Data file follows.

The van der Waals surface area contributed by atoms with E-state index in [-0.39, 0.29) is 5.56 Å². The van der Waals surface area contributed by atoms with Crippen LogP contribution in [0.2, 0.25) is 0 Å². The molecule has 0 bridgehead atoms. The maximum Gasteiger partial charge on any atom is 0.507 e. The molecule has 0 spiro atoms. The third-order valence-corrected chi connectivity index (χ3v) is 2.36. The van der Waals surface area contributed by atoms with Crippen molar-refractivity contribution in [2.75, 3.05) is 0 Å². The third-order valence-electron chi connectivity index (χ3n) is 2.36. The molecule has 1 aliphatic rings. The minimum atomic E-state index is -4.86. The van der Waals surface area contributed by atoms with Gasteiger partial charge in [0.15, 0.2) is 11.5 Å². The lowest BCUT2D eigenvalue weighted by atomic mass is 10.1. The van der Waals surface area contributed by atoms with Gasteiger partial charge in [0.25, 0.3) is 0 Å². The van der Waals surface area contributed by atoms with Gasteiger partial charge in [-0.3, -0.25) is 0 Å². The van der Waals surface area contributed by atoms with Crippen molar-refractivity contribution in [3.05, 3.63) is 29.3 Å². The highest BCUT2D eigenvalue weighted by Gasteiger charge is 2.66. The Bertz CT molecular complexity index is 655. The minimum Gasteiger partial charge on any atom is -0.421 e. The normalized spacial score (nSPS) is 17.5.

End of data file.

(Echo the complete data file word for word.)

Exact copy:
The van der Waals surface area contributed by atoms with E-state index in [-0.39, 0.29) is 5.56 Å². The van der Waals surface area contributed by atoms with Crippen LogP contribution in [0.2, 0.25) is 0 Å². The molecule has 0 bridgehead atoms. The maximum Gasteiger partial charge on any atom is 0.507 e. The molecule has 0 spiro atoms. The third-order valence-corrected chi connectivity index (χ3v) is 2.36. The van der Waals surface area contributed by atoms with Crippen molar-refractivity contribution in [2.75, 3.05) is 0 Å². The third-order valence-electron chi connectivity index (χ3n) is 2.36. The molecule has 1 aliphatic rings. The minimum atomic E-state index is -4.86. The van der Waals surface area contributed by atoms with Gasteiger partial charge in [0.15, 0.2) is 11.5 Å². The lowest BCUT2D eigenvalue weighted by atomic mass is 10.1. The van der Waals surface area contributed by atoms with Gasteiger partial charge in [0.25, 0.3) is 0 Å². The van der Waals surface area contributed by atoms with Gasteiger partial charge in [-0.3, -0.25) is 0 Å². The van der Waals surface area contributed by atoms with Crippen molar-refractivity contribution in [3.05, 3.63) is 29.3 Å². The highest BCUT2D eigenvalue weighted by Gasteiger charge is 2.66. The Bertz CT molecular complexity index is 655. The minimum Gasteiger partial charge on any atom is -0.421 e. The normalized spacial score (nSPS) is 17.5.